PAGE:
Seeing infant baptism as only effecting an outward connection with the Church is also directly contradicted by WCF 28.1 which says that baptism is “not only for the solemn admission of the party baptized into the visible church,” but also as a sign and seal “unto him” (that is any properly baptized person, not simply of mature believers) of union with Christ, regeneration, forgiveness, and repentance in the covenant of grace. This is true, not only for adult converts, but for all the properly baptized-which strongly implies that even in the case of infants, the beginning of all these spiritual graces is to be traced to baptism, which is a sign and seal of God’s promises to believers and their children. These graces, which are “conferred” by the ordinance of baptism (WCF 28.6), are promised to believers and their seed (Gen. 17:7-8; Acts 2:39), and are not restricted to believers and their mature (and able to give a credible confession of their faith) seed.
Now I personally do not believe that any of this necessarily leads to the support of paedocommunion. WLC 177 restricts the celebration of the Lord’s Supper to those who are able to examine themselves and worthily partake of the sacrament. Unlike baptism, participation in the Lord’s Supper is a privilege to be enjoyed by those already incorporated into the covenant; it is not a means of entrance into the covenant. Hence, to withhold participation in the Lord’s Supper to infants is not to exclude them from the visible kingdom of God (Mark 10:14), as would be the case with water baptism. It is merely to withhold from them certain benefits which are entered into with a coming of age. To illustrate: a son is still an heir, even before he comes of age and is no longer in need of close supervision (cf. Gal. 4:1-2). An heir is not a slave, even if he has yet to enter into the full privileges which belong to him as a son. In like manner, infants, though belonging to the family of God, are not yet ready to enter into the fullness of their covenantal privileges, though those privileges already belong to them in a sense by virtue of their family tie. The exclusion from the Lord’s Supper is an exclusion from certain covenantal privileges; the exclusion of infants from baptism would be to exclude them from the covenant family altogether.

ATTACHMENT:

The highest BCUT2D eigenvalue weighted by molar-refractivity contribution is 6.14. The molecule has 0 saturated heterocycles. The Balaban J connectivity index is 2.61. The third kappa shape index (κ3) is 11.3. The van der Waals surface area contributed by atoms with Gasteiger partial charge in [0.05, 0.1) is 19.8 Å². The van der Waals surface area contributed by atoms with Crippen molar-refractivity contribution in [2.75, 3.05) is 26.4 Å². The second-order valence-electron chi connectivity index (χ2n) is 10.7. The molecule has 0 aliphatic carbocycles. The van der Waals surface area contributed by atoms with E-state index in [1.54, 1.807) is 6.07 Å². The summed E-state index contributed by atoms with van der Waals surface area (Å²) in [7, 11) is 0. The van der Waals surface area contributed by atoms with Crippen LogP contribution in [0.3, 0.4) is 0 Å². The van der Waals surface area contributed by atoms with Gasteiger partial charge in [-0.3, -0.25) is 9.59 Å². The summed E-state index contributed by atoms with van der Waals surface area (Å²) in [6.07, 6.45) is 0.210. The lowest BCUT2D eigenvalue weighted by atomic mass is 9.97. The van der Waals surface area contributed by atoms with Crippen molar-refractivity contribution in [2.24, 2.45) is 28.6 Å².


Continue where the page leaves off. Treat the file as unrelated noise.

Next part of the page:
In any case, whether or not the doctrine of paedocommunion ought to be allowed as a permissible exception to our doctrinal standards is an entirely separate question. I personally think it should be allowed as an exception which does not affect our system of doctrine as a whole. Such decisions are of course well out of my jurisdiction. But the wording of this report is so vague and open-ended, that it would seem designed to be used as a weapon, not only against those who advocate paedocommunion, but against all who do not accept the typical southern Presbyterian view of children, which presumes that those who are baptized as infants are unregenerate until they are able to give a credible confession of faith later in life. That is a decidedly un-Reformed, and baptistic view of the efficacy of water baptism, which should not be required as a standard of doctrinal orthodoxy within the PCA.
9. Views “that relate water baptism to regeneration in such a way as to suggest that water baptism (rather than that which it signifies) unites us to Christ.” The way in which this anathema is worded is highly problematic. It is directly contrary to the teaching of both Scripture and the Westminster Standards. It is contrary to Scripture because the New Testament plainly teaches that water baptism does unite people to Christ (Rom. 6:3-4; Gal. 3:27). Baptism unites to Christ all to whom the sacrament is rightly administered-namely, believers and their children. As Herman Ridderbos rightly notes, “the meaning of baptism is certainly not to be expressed exclusively in noetic categories. Baptism is also the means by which communion with the death and burial of Christ comes into being (dia tou baptismatos; Rom. 6:4), the place where this union is effected (en to baptismati; Col. 2:12), the means by which Christ cleanses his church (katharisas to loutro; Eph. 5:26), and God has saved it (esosen hemas dia loutrou; Tit. 3:5), so that baptism itself can be called the washing of regeneration and of the renewing by the Holy Spirit (Tit. 3:5). All these formulations speak clearly of the significance of baptism in mediating redemption; they speak of what happens in and by baptism and not merely of what happened before baptism and of which baptism would only be the confirmation” (Paul: An Outline of His Theology, p. 409).